05 January 2010

Headlines from an alternate universe

I know I said I won't make predictions for the next year, but let's see how our future online world could look like in a twisted alternate universe:

In a surprise move, Google will be selling it's office bundle, Google Apps, to Microsoft. The official press release states the need to focus on the core business, but many analysts questioned this explanation, since other non-strategic applications like Google Chrome and sites (YouTube, orkut) were not included in the deal. According to rumors, Google is actually secretly working on a new operating system for the desktop computer and will soon kick the unsuspecting market leader where it hurts most. Others have dismissed these rumors completely, as they go on to mention this new Google Super-Project is based on retrofitted Windows Me code...

In the wake of the acquisition of Google Apps, Microsoft has announced it will migrate all new Hotmail and corporate users to the Gmail code and interface, and existing users will have it as an option at no extra charge. Similarly, Google Calendar will replace the online component of Windows Live and the Live messenger will use Google Talk's open protocol. The future of Google Docs however remains uncertain and many fear Microsoft will use this opportunity to bury one of it's biggest competitors on the Office market.

Unfortunately for Microsoft, this new deal brings the company once again in the firing line from the US Antitrust Division of The Department of Justice. This time analysts predict the regulating body could go as far as to decide the break-up of the company, separating the operating system and Office divisions.

Google Wave also finds a new home at one of Google's competitors, Apple. After the successful migration to the new servers and the logo change, people flock to the new service like to a new iPhone release and previous criticism regarding performance and purpose fades away in a matter of weeks. Nobody even questions the fact that new bots must go through a drastic approval process, allegedly for security reasons.

Probably anticipating the same fate as the other Google online apps, the Reader team decides to quit Google en-masse and join their former colleagues, founders of Thing Labs. After just three months, they release a new RSS reader, RSSly (pronounced rrizzly). One of their future projects focuses on integrating feeds and social networks in a single online application.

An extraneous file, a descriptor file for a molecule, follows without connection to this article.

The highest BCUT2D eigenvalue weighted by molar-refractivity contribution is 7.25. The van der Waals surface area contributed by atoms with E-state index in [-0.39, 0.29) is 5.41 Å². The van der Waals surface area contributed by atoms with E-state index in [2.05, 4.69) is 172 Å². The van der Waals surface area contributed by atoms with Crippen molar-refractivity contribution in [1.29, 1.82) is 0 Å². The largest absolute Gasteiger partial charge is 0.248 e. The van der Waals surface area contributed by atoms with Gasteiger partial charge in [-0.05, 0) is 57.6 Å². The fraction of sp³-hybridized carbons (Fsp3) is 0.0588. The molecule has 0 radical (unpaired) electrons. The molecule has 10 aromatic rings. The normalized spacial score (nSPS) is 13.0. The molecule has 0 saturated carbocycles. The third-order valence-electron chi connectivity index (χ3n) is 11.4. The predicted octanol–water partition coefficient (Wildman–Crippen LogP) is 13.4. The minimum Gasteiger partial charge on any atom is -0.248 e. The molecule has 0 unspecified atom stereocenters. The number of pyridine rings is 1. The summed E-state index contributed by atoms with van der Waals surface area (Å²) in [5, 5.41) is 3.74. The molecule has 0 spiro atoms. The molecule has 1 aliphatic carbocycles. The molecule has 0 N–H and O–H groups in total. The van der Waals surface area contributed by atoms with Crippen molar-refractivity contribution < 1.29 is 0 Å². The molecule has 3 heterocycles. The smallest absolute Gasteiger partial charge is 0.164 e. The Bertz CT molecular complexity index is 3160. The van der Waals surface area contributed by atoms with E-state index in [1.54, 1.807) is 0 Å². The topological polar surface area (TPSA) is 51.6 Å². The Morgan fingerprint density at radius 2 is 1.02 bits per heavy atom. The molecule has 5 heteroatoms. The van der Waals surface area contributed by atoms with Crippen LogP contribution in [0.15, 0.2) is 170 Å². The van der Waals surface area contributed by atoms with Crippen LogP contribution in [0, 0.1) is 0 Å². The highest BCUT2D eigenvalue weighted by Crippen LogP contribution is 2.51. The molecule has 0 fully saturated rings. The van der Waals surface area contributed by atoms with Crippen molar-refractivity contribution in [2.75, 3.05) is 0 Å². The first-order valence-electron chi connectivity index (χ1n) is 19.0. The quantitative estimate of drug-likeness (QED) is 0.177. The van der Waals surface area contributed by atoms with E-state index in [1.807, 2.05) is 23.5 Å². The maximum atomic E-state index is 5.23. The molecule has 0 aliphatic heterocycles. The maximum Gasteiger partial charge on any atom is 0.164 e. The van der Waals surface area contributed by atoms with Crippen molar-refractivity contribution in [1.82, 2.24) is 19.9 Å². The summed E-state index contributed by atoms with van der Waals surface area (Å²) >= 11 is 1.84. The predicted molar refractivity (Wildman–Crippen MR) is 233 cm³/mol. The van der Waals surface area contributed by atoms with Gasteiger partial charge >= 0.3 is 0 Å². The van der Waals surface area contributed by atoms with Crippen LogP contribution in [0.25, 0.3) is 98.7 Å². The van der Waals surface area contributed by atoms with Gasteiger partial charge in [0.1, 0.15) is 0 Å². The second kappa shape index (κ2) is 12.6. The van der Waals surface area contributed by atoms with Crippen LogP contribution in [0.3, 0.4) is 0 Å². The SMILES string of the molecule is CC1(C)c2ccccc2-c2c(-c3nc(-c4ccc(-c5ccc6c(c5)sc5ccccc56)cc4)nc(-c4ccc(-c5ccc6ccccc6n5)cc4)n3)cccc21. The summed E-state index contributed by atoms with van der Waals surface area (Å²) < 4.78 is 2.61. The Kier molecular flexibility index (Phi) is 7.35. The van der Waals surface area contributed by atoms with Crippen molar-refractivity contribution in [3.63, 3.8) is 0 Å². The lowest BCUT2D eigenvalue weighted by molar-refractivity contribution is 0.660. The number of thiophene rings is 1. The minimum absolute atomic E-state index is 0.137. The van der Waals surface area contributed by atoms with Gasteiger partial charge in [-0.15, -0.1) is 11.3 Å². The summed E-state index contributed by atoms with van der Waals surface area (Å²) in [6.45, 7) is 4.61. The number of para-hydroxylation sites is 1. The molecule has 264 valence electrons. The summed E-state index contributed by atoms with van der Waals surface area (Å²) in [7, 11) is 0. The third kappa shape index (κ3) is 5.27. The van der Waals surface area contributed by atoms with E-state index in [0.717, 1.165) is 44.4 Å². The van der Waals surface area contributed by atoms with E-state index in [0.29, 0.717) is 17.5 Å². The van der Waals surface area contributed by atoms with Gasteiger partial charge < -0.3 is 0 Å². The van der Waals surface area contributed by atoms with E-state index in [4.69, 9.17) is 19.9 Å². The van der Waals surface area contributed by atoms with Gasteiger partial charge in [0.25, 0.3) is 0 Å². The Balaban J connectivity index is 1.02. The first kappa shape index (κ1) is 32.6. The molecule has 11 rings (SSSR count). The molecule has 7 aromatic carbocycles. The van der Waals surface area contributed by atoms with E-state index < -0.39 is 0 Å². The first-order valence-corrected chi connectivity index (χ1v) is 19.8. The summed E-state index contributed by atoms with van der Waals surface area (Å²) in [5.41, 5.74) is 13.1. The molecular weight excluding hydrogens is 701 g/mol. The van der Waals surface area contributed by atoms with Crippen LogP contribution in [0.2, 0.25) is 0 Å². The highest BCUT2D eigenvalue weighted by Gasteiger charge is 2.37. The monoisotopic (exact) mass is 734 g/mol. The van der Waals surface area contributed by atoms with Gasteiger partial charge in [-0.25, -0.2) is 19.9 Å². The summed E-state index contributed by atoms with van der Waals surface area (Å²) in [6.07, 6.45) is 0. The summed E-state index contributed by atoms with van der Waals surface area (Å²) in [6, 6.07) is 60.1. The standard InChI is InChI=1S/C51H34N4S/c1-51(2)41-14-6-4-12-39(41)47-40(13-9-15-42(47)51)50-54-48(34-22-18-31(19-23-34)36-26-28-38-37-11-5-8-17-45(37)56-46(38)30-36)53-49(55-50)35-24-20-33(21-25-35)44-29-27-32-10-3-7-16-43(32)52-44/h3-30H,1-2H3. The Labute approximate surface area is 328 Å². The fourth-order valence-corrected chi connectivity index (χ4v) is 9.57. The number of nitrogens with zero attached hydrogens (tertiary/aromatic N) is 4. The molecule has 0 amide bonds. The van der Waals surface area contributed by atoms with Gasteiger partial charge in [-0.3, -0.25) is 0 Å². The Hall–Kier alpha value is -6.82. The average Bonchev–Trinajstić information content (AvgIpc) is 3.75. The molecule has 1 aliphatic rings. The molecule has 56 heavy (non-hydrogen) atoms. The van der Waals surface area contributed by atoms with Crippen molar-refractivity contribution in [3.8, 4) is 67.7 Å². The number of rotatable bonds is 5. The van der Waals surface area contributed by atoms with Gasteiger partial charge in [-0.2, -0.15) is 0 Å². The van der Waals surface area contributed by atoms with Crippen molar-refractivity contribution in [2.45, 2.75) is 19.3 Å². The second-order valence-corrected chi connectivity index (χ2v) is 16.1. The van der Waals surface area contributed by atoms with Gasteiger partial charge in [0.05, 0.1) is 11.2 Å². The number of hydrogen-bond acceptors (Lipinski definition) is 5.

Twitter usage starts to go down and the rate of people who join only to leave the next month is again on the rise. In a desperate effort to gain back users from the countless third-party clients, Twitter secretly introduces some routines in the API to randomly discard old-style retweets. Of course, it doesn't take long for developers to uncover the trick and make it public, resulting in a massive backlash against Twitter. The majority of users join a new micro-blogging site named qTTR, that doesn't limit the length of the status update, but asks you to choose the number of updates you will post, after which your account is automatically blocked.

Facebook continues it's meteoric rise on the social networks market and announces huge profits from advertisement, much larger than anticipated. It's the start of a new expansion strategy in the countries where penetration is low: Facebook starts rewarding users with virtual money that can be used anywhere inside the network, including the apps. The amounts vary by some cryptic algorithm, although most agree that users who manage to convince others to join Facebook and have a consistent presence on the site receive the most points. In the coming months, the program is extended into the more "mature" markets, although again with a new algorithm.

Facebook also starts making acquisitions to consolidate it's position, starting with rival hi5. But the most high-profile and unexpected one is the transaction with Yahoo! Following it, Facebook users get free lifetime pro accounts on Flickr, which will eventually replace the standard pictures application.

Finally acknowledging it's unable to sustain further development of Internet Explorer to match the performance of competitors, Microsoft announces it will replace the rendering engine with one of the alternatives on the market. The negotiations with the Mozilla Foundation and Google will carry on for months. The surprise winner is actually Opera; Microsoft PR names it the most flexible and easiest to integrate with our vision. The overall public opinion is that Microsoft wouldn't choose an open-source project and went for the only proprietary option available. Microsoft goes even further: after six months, they will release updates for all Internet Explorer versions 6 to 8 to replace the aging rendering engine, so webmasters will have that amount of time to make their sites compatible. The number of cases of post-traumatic stress and panic attacks among corporate web site designers rises to alarming levels.

The year ends rather badly for Apple, as Nokia wins all of the patent lawsuits against the Cupertino-based-company. As part of the settlement, Nokia will be manufacturing most of the equipment for Apple iPhones and tablets and is also licensed to use the mobile OSX on it's own smartphones. Many voices instantly predict the demise of Symbian S60 and Maemo, although Nokia officials publicly deny such plans.

Think this could never happen? In a sense it has already begun:

A Firefox on the bing homepage

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